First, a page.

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6 Feb, 2017 14:33

Russia produced $4bn worth of food since banning Western imports

Russia produced $4bn worth of food since banning Western imports

The introduction of a limited Western food embargo three years ago has increased domestic production, said the deputy head of the Russian Agriculture Ministry Yevgeny Gromyko.

According to him, "almost $4 billion worth of Russian products have been produced as part of the so-called import substitution.”

That means, previously imported cheese, sausages, and other products have been replaced by domestic ones, Gromyko told reporters on Monday.

Moscow banned imports of agricultural produce, food and raw materials from some Western countries in 2014. The move was in response to EU and US sanctions against Russia over its alleged role in the Ukrainian crisis.

The sides have repeatedly broadened and extended the restrictive measures since then despite warnings to Western governments that their economies are suffering. Some policymakers and businesses say the measures have proven to be politically ineffective and economically harmful for both Russia and Europe.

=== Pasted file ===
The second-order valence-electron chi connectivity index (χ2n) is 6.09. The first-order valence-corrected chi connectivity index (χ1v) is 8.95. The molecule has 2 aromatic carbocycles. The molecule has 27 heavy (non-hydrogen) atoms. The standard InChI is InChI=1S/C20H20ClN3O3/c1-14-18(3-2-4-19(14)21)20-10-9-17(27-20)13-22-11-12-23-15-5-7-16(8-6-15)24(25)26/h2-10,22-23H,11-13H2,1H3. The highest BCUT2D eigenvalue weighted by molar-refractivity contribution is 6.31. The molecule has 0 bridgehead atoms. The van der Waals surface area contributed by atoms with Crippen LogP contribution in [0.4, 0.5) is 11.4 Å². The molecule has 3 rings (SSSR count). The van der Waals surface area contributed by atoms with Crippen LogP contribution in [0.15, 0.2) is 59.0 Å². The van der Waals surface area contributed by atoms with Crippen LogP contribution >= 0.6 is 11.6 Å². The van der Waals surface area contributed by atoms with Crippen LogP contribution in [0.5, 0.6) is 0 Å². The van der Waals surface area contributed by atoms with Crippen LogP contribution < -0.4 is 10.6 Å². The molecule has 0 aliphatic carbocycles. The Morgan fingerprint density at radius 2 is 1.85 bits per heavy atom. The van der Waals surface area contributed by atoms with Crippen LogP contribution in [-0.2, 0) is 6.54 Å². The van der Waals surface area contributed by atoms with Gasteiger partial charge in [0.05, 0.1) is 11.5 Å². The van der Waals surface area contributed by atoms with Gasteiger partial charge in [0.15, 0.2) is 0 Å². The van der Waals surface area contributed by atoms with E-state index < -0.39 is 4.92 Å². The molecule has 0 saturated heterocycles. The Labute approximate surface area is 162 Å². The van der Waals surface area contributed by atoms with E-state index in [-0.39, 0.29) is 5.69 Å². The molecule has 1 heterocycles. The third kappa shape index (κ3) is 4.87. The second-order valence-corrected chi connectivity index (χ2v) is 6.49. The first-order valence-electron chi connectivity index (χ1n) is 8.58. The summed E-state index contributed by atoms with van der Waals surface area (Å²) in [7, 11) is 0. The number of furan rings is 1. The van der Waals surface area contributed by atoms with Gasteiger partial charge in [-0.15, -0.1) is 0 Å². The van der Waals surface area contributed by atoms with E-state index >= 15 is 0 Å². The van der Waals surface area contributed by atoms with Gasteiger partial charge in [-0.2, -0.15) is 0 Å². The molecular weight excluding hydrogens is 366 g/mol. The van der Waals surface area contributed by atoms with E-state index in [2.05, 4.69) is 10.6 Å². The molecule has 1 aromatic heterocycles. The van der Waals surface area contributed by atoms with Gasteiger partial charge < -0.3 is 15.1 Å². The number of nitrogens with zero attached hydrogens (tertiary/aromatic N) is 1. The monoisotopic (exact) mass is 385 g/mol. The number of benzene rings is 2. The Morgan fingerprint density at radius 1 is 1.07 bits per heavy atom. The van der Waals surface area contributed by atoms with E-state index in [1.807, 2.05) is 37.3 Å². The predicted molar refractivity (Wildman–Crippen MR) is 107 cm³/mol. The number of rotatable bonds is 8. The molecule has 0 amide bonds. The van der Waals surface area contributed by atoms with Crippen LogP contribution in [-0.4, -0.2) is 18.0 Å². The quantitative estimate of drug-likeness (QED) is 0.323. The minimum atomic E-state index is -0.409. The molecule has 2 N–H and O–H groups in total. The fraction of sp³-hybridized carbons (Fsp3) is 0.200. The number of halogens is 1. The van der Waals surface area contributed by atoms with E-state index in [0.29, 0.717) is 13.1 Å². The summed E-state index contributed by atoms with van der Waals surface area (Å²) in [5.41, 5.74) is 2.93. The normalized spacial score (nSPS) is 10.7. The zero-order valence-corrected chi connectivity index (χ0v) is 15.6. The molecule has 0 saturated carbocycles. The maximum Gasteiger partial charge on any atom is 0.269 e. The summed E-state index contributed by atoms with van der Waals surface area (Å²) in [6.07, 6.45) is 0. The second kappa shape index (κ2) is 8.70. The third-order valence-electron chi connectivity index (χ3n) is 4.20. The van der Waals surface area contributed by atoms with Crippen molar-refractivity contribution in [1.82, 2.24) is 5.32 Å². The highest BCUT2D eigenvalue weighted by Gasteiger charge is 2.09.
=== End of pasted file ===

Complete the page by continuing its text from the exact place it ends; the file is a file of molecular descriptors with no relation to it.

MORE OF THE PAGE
Russian President Vladimir Putin recently said the country's reciprocal action in the form of an embargo on certain Western food products were good for Russia’s economy and should last "as long as possible."

READ MORE: Medvedev says EU food embargo remains in response to anti-Russian sanctions

He explained the ban was also in the consumers’ interest, with high-quality domestic products at lower prices becoming more available.

Prime Minister Dmitry Medvedev said it is necessary to develop agriculture and industry so that it will be competitive with the West.

According to Medvedev, the measures were introduced to stimulate domestic production, and many Russian companies have been asking the government to keep them.

"We have imposed the embargo not to annoy our Western partners but mainly to develop our economy. Russian businesses asked us not to cancel it because of the opportunities they have,” said Medvedev.